Ch-ch-changes ... in tack
After the show, I've been thinking about how my last lesson with Nancy and our crappy show performance are related. So far, here are my points:
- I need to maintain a connection on BOTH reins at all times in BOTH directions. There is an outside rein, but you need the inside, too.
- Keeping steady contact is directly related to keeping my shoulders down and back, my elbows in against my sides and my core engaged with every single step.
- My legs both need to be on my horse and stretched down long. No more of this curling up and back, or slowly trying to come up into the fetal position. Additionally no more heels into my horse's side. Turns out, he hates that.
- The right shoulder needs to move over AND forward. It's okay to move the reins to get that, but you have to keep your weight on that side and your torso stretched up.
After brainstorming things for awhile, I've decided to be a little pro-active with the contact thing. Guinness is obviously excessively sensitive to changes in contact. As I'm not a good enough rider yet to have perfect (or even good?) contact, I need to find a way to lessen his reactions. At this point, it's nearly impossible to fix anything once he throws a fit. All I can do is put my hands low and go into "damage control" mode. It doesn't really help either of us.
I decided that a change in noseband and bitting is needed. First, I switched back to my eggbutt double jointed lozenge snaffle. It's a bit Pig has always been happy in. The only reason I changed it to a loose ring was to try to give him some extra play in the bit to see if that would encourage him to mouth it more, and chomp and tense less. I think it's done that, but at the expense of magnifying every mistake I make. The eggbutt is more stable in the mouth, and that's what we need right now. As for the noseband, check this out:
|He looks better in chestnut tack than I thought he would...|
Yep! It's the infamous Micklem bridle that everyone has been trying out recently. This one belongs to a fellow boarder generous enough to let me try it out for a bit. The change in Pig wasn't exactly "miraculous," but overall it was a positive effect. He was much less reactive to changes in contact. In fact, I was finally able to focus on my shoulder and leg position instead of constantly worrying about whether my hands were causing him to object. It was a big enough change that I'm completely willing to give it a try. Only? I'm too cheap to shell out $200 for the thing. Hell no. That's more than I'd ever consider spending on a bridle.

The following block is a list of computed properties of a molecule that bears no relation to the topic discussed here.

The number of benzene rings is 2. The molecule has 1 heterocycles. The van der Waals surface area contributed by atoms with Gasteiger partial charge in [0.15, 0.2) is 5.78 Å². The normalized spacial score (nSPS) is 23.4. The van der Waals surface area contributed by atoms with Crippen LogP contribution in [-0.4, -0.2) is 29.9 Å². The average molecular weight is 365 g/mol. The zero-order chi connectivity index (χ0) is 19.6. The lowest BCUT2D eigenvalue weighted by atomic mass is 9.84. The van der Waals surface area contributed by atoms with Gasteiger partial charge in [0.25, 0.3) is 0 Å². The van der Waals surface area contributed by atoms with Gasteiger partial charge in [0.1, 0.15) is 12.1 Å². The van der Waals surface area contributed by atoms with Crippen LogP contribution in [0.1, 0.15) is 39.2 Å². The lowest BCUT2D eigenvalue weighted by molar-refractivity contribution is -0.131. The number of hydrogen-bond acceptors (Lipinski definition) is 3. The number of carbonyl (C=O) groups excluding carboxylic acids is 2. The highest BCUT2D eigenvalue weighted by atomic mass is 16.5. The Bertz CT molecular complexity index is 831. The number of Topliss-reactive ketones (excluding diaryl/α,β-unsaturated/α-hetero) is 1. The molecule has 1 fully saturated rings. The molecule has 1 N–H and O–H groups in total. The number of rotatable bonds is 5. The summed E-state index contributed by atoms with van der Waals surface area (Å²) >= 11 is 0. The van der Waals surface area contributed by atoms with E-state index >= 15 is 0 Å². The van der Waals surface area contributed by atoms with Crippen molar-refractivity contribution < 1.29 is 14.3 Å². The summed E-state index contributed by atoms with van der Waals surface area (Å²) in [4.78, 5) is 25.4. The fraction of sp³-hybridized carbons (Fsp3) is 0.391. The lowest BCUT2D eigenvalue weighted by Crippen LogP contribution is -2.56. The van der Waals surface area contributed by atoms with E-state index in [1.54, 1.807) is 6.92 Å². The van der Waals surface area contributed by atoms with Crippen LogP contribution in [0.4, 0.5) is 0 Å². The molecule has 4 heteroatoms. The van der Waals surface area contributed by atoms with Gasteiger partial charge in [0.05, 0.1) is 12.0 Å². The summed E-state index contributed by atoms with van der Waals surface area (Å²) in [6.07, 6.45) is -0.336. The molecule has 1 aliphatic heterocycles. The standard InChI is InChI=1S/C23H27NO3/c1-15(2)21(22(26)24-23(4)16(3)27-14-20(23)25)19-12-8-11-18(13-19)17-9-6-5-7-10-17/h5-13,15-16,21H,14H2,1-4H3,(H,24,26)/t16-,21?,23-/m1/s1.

Anyway, I'm not willing to give up on the obvious comfort the Micklem gave Pig. So, how does a girl compromise her cheap, cheap, cheapness and her horse's obvious preferences? Well, she takes a close look at tack design and uses her brain ...
|Left: Micklem | Right: Drop|
Yep, on closer inspection the Micklem noseband is really just an elaborate drop. Sure, the Micklem is all one piece, has nice ear cutouts, holds the bit stable at the top, and more easily contains the drop crown strap, but really it's pretty much just a drop. And a nice quality drop noseband is totally in my budget. So I bought it. This one, actually.
I've literally never thought of trying a drop noseband on my horse before. In fact, I didn't really understand why you would use one as opposed to a flash. In the last week, I've really looked at them and studied what trainers say about them. Apparently, a drop is more effective at keeping the mouth closed than a flash, and is less likely to put pressure on the developing teeth of a young horse, and so more common in use with young horses. While Pig has had his teeth done very recently, and doesn't have any dental issues contributing to our problems (you can bet I've checked!), I think the drop's other purpose is suited directly to him. The drop is also capable of holding the bit steadier than a flash, and without as much tension on the horse's mouth. In order to get a flash to really hold the bit, you have to strap it down to a degree that I can't get behind. Because of the hinge on a drop, the bit is gently held up in the horse's mouth. This lessens the amount the bit can move, and makes it much gentler on the mouth. Hopefully that translates to a happier chestnut horse!
I just checked the tracking on my package. It's currently sitting on my porch. Can I leave the office yet?